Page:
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Highly Commended in the International Category of the 2015 BBC Wildlife Blogger Awards

Log Cabin in the Woods

Isn’t this something lots of people, lots of writers, dream of having? A quiet, rustic refuge from our hectic, digital lives? A place rooted in wilderness where our muses thrive?

Well, I’m penning this now in our own cabin in the woods. Except it’s not made of logs, but of adobe. And it’s not in the woods, but on a hillside at the fringe of Cusco city, Peru, surrounded by smallholdings and other traditional agricultural plots.

The cabin consists of one bedroom with a double bunk bed, one bathroom, and a small open plan kitchen / living room decorated with ethnic rugs on the concrete floor and cushion covers handmade by a good friend. There’s also a storage room at the back.

My husband designed the house and worked with a local builder on its construction. The pinkish brown bricks of which it is made were moulded from the soil around it, and eucalyptus trees towering at the edge of the plot provided the supporting beams for the roof. The cabin sits in the middle of our piece of land - used for centuries to cultivate maize and potatoes and alfalfa - and looks as though it sprouted from the earth like a mushroom after a spring rain. Behind it, the hillside rises more steeply and is covered by scruffy native trees and shrubs, a fragile pocket of increasingly rare countryside.

If you stand outside in the early morning sun and breathe deep, the first thing you notice is the dry, crisp air, with its traces of acrid dust, dew-bejewelled grass, and the tang of eucalyptus. Strident cheeps and small flutterings hint at feathered neighbours. Sulphur-yellow butterflies skip randomly over mustard flowers. There seems to be no method to their madness.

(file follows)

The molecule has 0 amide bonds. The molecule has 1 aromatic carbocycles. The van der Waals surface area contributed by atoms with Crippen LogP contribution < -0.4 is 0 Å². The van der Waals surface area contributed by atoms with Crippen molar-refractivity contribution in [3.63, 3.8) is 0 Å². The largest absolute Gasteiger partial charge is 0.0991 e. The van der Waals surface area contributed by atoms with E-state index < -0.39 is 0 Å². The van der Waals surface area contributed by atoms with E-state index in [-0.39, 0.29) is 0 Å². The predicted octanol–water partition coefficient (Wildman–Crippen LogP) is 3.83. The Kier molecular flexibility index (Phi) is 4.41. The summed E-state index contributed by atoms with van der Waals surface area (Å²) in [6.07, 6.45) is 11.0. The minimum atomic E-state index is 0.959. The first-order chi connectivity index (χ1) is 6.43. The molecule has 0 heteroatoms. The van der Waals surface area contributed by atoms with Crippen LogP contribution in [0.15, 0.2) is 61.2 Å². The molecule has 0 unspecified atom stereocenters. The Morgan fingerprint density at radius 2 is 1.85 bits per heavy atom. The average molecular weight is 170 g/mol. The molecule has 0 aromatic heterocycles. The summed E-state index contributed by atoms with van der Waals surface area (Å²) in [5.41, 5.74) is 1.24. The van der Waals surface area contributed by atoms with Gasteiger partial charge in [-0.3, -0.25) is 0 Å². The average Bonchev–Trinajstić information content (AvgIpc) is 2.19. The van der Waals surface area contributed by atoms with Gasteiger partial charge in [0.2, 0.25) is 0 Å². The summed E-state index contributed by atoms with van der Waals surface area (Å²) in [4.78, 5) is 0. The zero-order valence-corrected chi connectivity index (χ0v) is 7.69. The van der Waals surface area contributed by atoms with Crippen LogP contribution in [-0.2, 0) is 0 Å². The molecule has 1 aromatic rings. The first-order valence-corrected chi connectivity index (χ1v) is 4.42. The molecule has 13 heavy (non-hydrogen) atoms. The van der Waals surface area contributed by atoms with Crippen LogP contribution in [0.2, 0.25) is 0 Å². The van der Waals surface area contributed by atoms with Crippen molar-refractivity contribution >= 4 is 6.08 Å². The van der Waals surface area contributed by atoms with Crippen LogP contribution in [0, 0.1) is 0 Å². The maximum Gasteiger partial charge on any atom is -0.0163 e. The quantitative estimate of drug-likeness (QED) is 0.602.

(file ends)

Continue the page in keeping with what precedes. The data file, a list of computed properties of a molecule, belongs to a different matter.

In the afternoon, the sunlight mellows and warms, catches on birds’ wings, and sets the seed heads of grasses aglow. A breeze picks up and the eucalyptus trees sway like stately matrons with billowing skirts. The fast-growing and hardy eucalyptus is not native to Peru, having been imported from Australia in the 1880s. And a Eucalyptus copse is rather like a European pine forest, a monoculture devoid of most other life. Yet I’ve grown fond of the species. For me, it is very much part of the Andes and the Andean way.

But the best thing about our cabin is its fireplace. Sitting in front of it now with my family around me, warming my feet and admiring the flames (eucalyptus burns well), it occurs to me this is the first and only house-and-garden (if you can call it that) we’ve ever owned. Some might say it’s not much to show for half a lifetime of work. But I think it makes us fortunate.

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